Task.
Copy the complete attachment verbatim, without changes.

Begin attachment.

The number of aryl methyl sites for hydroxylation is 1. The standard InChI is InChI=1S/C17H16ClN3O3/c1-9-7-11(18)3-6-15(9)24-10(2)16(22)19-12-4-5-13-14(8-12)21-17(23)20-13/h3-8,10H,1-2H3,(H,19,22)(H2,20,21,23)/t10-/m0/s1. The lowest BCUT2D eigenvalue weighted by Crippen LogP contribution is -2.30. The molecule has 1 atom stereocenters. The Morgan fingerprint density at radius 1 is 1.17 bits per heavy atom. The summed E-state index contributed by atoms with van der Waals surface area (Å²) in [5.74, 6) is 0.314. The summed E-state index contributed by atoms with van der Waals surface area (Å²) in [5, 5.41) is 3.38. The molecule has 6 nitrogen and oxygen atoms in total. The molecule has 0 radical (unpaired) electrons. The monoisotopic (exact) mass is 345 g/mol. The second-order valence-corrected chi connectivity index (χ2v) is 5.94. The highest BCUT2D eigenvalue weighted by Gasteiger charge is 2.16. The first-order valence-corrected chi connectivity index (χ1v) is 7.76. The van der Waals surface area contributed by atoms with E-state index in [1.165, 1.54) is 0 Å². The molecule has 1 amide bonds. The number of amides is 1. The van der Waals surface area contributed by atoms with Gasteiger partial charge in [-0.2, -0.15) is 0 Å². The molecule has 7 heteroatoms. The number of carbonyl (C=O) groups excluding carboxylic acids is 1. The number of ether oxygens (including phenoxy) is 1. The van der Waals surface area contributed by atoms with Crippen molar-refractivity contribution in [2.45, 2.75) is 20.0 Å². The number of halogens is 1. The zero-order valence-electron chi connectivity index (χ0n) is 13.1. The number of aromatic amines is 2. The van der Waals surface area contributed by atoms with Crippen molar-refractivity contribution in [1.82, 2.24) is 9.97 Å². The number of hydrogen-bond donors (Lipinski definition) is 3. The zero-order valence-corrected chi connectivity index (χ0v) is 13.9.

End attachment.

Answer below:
The number of aryl methyl sites for hydroxylation is 1. The standard InChI is InChI=1S/C17H16ClN3O3/c1-9-7-11(18)3-6-15(9)24-10(2)16(22)19-12-4-5-13-14(8-12)21-17(23)20-13/h3-8,10H,1-2H3,(H,19,22)(H2,20,21,23)/t10-/m0/s1. The lowest BCUT2D eigenvalue weighted by Crippen LogP contribution is -2.30. The molecule has 1 atom stereocenters. The Morgan fingerprint density at radius 1 is 1.17 bits per heavy atom. The summed E-state index contributed by atoms with van der Waals surface area (Å²) in [5.74, 6) is 0.314. The summed E-state index contributed by atoms with van der Waals surface area (Å²) in [5, 5.41) is 3.38. The molecule has 6 nitrogen and oxygen atoms in total. The molecule has 0 radical (unpaired) electrons. The monoisotopic (exact) mass is 345 g/mol. The second-order valence-corrected chi connectivity index (χ2v) is 5.94. The highest BCUT2D eigenvalue weighted by Gasteiger charge is 2.16. The first-order valence-corrected chi connectivity index (χ1v) is 7.76. The van der Waals surface area contributed by atoms with E-state index in [1.165, 1.54) is 0 Å². The molecule has 1 amide bonds. The number of amides is 1. The van der Waals surface area contributed by atoms with Gasteiger partial charge in [-0.2, -0.15) is 0 Å². The molecule has 7 heteroatoms. The number of carbonyl (C=O) groups excluding carboxylic acids is 1. The number of ether oxygens (including phenoxy) is 1. The van der Waals surface area contributed by atoms with Crippen molar-refractivity contribution in [2.45, 2.75) is 20.0 Å². The number of halogens is 1. The zero-order valence-electron chi connectivity index (χ0n) is 13.1. The number of aromatic amines is 2. The van der Waals surface area contributed by atoms with Crippen molar-refractivity contribution in [1.82, 2.24) is 9.97 Å². The number of hydrogen-bond donors (Lipinski definition) is 3. The zero-order valence-corrected chi connectivity index (χ0v) is 13.9.